The volunteer program is a cooperative effort of cruise lines, transportation providers, tour operators and the City and Borough of Juneau.
Addressing both resident and industry concerns, TBMP meets every early spring to assess potential problems and add new management practices.
Photo by Amanda Gragert Lindsay Terry, owners of LT's Recycling offers services such as curbside pickup of recyclable waste products produced by tourism companies.
Each employee signs contracts concerning guidelines, and if any employee sees a problem in their company, they report it.
During the tour season, TBMP receives feedback on their agreements from public.
"Ten years ago there were a lot of issues giving people grief," member Bob Janes said.
Issues included engine idling, helicopter and cruise ship noise, traffic flow and residential problems with tour buses.
"The key to it all is hearing from the public, calling our operators and see what we can do to fix it," Janes said.
Locals can call the hotline and report problems.
"We categorize all the hotline calls, and reassess them every year and see what we can fix," he said.
They have been so successful that Ketchikan adopted a similar program last summer, and this summer Victoria B.C. adopted a program called Cruise Tourism Community Initiative, based on TBMP's practices.
Improvements are reflected on their hotline call records. In 2000, TBMP received 248 calls on various issues including flight seeing and cruise ship emissions compared to 85 calls received in 2006.
"The program is working but we still need involvement," Janes said.
TBMP has worked on several improvements for Juneau this season.
"We've suggested this year to city to widen sidewalks, and give people more space to walk,' Janes said.
"The crossing guard program has been finalized-it's been really effective," said industry contact Kirby Day.
The program includes a guard aiding the flow of pedestrians walking across the streets, with traffic signs.
"We've added guidelines for biking/cycling guides when they travel; they travel in a single file line so not to obstruct traffic," Day said.
They've also improved guidelines for whale watching including continuing to minimize the use of a PA system when near shoreline, and controlling their wake when near crabbers or fishing boats.
A significant improvement is involvement in recycling. TBMP has contracted LT's Recycling, owned by Lindsay Terry, 23, of Juneau. His service offers curbside pickup of recyclable waste products produced by tourism companies.
Since starting in October 2006, the young entrepreneur has kept busy. Along for the ride during the hours of pickup are his dogs, Stella and Brody.
"They don't do anything but cause trouble," Terry said.
Terry does all the hands-on work including recyclable pick-up, baling products and shipping.
"I've always wanted to work for myself, I got the idea from my wife; she pushed it on me for a while. All it took was a business license and a few flyers," Terry said. "I didn't even know there would be a need for it-as soon as I put flyers up people were really excited."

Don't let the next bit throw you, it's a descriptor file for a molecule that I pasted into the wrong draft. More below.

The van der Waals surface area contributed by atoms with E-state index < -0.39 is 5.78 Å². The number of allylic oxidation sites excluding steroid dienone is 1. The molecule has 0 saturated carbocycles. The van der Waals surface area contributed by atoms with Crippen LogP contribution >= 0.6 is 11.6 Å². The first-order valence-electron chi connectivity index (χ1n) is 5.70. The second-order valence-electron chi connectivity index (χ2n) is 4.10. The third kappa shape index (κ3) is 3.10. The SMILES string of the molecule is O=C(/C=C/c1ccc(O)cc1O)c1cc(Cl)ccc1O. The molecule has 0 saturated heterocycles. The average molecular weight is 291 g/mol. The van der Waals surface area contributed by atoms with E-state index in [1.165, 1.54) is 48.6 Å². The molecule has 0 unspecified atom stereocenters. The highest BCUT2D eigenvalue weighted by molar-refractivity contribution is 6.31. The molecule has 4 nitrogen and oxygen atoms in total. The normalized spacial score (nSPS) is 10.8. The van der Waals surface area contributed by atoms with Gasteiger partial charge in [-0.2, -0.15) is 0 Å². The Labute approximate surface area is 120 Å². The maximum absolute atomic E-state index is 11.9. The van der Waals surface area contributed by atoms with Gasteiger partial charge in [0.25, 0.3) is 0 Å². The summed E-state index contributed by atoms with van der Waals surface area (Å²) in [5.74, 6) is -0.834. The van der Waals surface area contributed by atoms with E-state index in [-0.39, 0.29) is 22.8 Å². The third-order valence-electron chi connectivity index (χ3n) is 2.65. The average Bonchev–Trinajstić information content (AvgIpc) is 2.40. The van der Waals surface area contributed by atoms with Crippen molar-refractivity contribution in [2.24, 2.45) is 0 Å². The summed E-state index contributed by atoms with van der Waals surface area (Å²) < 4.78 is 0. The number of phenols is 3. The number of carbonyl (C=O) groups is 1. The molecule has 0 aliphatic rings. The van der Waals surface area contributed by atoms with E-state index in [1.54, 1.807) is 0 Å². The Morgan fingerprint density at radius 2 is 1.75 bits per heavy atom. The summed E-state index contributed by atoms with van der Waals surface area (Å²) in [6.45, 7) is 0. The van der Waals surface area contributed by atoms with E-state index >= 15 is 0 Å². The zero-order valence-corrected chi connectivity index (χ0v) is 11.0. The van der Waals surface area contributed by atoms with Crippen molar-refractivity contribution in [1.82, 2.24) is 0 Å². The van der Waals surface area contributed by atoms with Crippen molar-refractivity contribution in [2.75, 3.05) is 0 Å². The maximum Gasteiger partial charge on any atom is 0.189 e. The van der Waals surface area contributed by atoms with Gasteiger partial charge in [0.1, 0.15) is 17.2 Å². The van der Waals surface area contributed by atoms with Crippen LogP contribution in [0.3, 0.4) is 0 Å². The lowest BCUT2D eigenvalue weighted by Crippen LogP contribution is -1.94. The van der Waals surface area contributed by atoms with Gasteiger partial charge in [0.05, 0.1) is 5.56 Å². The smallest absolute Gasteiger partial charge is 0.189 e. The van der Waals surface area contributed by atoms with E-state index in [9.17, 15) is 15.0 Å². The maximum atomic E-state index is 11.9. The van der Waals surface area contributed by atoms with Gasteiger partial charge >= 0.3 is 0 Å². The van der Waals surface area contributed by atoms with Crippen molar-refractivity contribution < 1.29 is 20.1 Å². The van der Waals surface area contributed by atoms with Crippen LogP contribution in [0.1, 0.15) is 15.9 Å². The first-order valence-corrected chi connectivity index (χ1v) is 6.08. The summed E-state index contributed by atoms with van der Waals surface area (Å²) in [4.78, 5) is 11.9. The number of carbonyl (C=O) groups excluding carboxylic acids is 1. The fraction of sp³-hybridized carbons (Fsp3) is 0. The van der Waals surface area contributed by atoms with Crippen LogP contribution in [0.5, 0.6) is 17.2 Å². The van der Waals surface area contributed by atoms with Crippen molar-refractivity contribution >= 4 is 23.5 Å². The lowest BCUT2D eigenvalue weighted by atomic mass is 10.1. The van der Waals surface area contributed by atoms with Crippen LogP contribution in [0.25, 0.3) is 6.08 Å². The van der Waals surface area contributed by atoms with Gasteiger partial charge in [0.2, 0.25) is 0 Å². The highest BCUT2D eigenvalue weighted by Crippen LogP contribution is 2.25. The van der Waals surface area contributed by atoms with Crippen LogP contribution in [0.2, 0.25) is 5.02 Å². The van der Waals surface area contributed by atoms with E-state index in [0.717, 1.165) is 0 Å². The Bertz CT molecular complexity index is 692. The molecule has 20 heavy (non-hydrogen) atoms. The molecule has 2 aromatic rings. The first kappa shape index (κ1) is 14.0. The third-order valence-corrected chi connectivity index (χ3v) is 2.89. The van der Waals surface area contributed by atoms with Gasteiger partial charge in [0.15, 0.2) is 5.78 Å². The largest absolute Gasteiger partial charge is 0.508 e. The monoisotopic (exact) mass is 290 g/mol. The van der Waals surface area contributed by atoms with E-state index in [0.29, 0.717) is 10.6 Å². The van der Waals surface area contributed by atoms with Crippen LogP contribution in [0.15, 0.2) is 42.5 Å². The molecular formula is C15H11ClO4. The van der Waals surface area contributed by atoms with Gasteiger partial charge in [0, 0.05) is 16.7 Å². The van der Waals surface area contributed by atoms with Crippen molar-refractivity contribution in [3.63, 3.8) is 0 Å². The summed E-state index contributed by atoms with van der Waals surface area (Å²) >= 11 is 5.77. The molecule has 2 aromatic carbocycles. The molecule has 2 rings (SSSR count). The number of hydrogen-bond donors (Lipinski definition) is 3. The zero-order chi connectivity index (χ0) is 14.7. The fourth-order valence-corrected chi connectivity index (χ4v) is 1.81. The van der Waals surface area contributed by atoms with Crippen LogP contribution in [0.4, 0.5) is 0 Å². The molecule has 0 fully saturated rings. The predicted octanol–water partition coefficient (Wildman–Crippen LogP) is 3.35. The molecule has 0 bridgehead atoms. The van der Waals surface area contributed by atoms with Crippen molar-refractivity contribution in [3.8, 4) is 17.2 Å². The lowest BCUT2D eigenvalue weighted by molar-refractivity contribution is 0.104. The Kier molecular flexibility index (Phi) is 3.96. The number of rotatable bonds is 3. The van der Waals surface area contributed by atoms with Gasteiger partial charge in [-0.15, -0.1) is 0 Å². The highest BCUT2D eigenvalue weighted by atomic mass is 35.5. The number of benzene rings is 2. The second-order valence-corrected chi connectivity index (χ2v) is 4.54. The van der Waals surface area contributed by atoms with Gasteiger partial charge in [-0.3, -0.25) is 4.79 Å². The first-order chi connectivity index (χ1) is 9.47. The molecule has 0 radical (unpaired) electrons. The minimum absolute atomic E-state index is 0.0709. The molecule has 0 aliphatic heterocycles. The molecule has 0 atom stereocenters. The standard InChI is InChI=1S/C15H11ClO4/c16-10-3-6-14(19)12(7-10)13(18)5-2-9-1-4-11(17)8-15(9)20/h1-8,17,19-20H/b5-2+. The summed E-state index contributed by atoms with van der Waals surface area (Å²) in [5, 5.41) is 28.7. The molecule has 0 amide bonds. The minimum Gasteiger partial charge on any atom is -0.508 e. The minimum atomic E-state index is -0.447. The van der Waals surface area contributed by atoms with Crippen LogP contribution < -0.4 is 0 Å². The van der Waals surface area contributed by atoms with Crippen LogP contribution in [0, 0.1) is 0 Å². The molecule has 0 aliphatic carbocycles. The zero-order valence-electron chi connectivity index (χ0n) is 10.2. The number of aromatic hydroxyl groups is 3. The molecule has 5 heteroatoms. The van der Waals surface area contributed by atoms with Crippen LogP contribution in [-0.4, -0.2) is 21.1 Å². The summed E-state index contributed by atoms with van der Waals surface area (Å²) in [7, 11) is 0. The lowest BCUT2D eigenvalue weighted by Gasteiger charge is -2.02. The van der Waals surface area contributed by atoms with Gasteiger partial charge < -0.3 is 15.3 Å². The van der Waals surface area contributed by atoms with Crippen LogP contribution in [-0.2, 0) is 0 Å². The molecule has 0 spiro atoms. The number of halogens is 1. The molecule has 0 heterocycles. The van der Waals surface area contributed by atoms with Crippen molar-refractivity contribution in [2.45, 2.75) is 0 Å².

LT's Recycling has a total of 75 customers including TBMP, Nugget Mall, St. Vincent de Paul and three of their facilities.
Beyond Terry's immediate profession of curbside pickup, he's opening a recycle center, which is in progress.
"It's just a big open lot with machinery in it, all the tools we could possibly need and an industrial vinyl tent. It's located right next to Costco about 500 ft. past the (Alaska) Brewing Company on Shane Dr. We have containers for storage, and store the cardboard until we can bale and ship it out," he said.
LT's Recycling hopes to work out shipping with AML but nothing is finalized yet.
"We're also working with Weyerhaeuser, a big industrial company that buys recycled goods out of Seattle," Terry said.
"Dave Kumar (of Weyerhaeuser) is going to bring contracts with him; a lease for equipment and sales goods, and contract a baler to lease. He's going to come here to make sure it's worth his while," he said.
Terry plans on opening the recycle center later in the summer.
"We don't have adequate space for it right now. The person who actually owns the lot is opening another lot across the street and is going to move a bunch of his stuff, and we will have a lot more space. Once that happens we will be ready to rock!" he said.
"I'm not going to charge people to bring their stuff (to recycle center)," he said.
In addition to curbside pickup for businesses, Terry plans on offering residential service.
"As soon as I have 300 people interested, then we'll do it," he said.
Like Arrow Refuse, customers will set recyclable goods on curb, and LT's Recycling provides pickup service on alternative days. His program will have people put out on their recyclable goods, and the company will separate recyclables after pickup.
"The more people I can get involved the cheaper it will be," he said.
Interested customers can call in, and receive quotes.
"It satisfies me to see how many people are interested and want to get involved in recycling, and to know that I'm providing a service that makes recycling convenient. Not everybody wants to drive out to the Recycling Center," Terry said.
TBMP's curbside pickup program includes five garbage bags of separated recyclable waste and 15 square feet of cardboard; it's self-funded by members.
"The recycling program is a big initiative," Day said. "I just sent a letter to everybody to sign up-it's already started."